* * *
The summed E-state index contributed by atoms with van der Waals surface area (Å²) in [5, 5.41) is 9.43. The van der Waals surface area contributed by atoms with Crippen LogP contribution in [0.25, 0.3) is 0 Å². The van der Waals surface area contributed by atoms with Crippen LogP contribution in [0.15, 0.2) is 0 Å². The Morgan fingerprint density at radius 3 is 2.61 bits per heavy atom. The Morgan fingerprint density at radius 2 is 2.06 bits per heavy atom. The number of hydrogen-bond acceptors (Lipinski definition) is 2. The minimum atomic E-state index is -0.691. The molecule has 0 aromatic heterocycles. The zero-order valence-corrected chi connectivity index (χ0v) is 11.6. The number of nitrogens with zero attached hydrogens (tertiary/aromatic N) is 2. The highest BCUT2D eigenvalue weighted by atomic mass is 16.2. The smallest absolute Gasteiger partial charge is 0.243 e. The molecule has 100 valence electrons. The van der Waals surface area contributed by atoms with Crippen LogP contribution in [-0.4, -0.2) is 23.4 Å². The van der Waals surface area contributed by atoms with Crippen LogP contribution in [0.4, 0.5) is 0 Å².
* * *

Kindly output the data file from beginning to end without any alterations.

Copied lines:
The summed E-state index contributed by atoms with van der Waals surface area (Å²) in [5, 5.41) is 9.43. The van der Waals surface area contributed by atoms with Crippen LogP contribution in [0.25, 0.3) is 0 Å². The van der Waals surface area contributed by atoms with Crippen LogP contribution in [0.15, 0.2) is 0 Å². The Morgan fingerprint density at radius 3 is 2.61 bits per heavy atom. The Morgan fingerprint density at radius 2 is 2.06 bits per heavy atom. The number of hydrogen-bond acceptors (Lipinski definition) is 2. The minimum atomic E-state index is -0.691. The molecule has 0 aromatic heterocycles. The zero-order valence-corrected chi connectivity index (χ0v) is 11.6. The number of nitrogens with zero attached hydrogens (tertiary/aromatic N) is 2. The highest BCUT2D eigenvalue weighted by atomic mass is 16.2. The smallest absolute Gasteiger partial charge is 0.243 e. The molecule has 100 valence electrons. The van der Waals surface area contributed by atoms with Crippen LogP contribution in [-0.4, -0.2) is 23.4 Å². The van der Waals surface area contributed by atoms with Crippen LogP contribution in [0.4, 0.5) is 0 Å².